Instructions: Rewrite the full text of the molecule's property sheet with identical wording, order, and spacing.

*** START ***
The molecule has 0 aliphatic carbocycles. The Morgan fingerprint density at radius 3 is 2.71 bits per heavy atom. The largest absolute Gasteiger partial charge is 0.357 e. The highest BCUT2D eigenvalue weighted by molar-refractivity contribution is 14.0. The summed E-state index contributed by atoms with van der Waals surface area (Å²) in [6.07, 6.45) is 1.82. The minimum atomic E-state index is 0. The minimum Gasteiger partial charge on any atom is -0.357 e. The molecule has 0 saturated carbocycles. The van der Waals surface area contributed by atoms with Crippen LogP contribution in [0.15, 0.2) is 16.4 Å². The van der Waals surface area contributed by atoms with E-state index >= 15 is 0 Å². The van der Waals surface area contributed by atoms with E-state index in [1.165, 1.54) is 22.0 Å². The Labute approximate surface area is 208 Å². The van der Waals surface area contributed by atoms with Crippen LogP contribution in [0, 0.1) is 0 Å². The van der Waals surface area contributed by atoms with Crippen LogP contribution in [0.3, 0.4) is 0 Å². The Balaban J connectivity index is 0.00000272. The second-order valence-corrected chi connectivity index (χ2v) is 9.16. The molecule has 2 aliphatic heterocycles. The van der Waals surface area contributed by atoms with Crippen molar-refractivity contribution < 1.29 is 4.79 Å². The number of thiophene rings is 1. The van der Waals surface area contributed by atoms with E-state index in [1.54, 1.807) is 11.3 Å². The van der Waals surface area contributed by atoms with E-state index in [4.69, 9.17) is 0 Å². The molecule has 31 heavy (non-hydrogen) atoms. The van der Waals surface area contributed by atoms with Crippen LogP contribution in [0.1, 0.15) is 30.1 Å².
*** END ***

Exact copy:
The molecule has 0 aliphatic carbocycles. The Morgan fingerprint density at radius 3 is 2.71 bits per heavy atom. The largest absolute Gasteiger partial charge is 0.357 e. The highest BCUT2D eigenvalue weighted by molar-refractivity contribution is 14.0. The summed E-state index contributed by atoms with van der Waals surface area (Å²) in [6.07, 6.45) is 1.82. The minimum atomic E-state index is 0. The minimum Gasteiger partial charge on any atom is -0.357 e. The molecule has 0 saturated carbocycles. The van der Waals surface area contributed by atoms with Crippen LogP contribution in [0.15, 0.2) is 16.4 Å². The van der Waals surface area contributed by atoms with E-state index >= 15 is 0 Å². The van der Waals surface area contributed by atoms with E-state index in [1.165, 1.54) is 22.0 Å². The Labute approximate surface area is 208 Å². The van der Waals surface area contributed by atoms with Crippen LogP contribution in [0, 0.1) is 0 Å². The van der Waals surface area contributed by atoms with Crippen LogP contribution in [0.3, 0.4) is 0 Å². The Balaban J connectivity index is 0.00000272. The second-order valence-corrected chi connectivity index (χ2v) is 9.16. The molecule has 2 aliphatic heterocycles. The van der Waals surface area contributed by atoms with Crippen molar-refractivity contribution < 1.29 is 4.79 Å². The number of thiophene rings is 1. The van der Waals surface area contributed by atoms with E-state index in [1.54, 1.807) is 11.3 Å². The van der Waals surface area contributed by atoms with E-state index in [4.69, 9.17) is 0 Å². The molecule has 31 heavy (non-hydrogen) atoms. The van der Waals surface area contributed by atoms with Crippen LogP contribution in [0.1, 0.15) is 30.1 Å².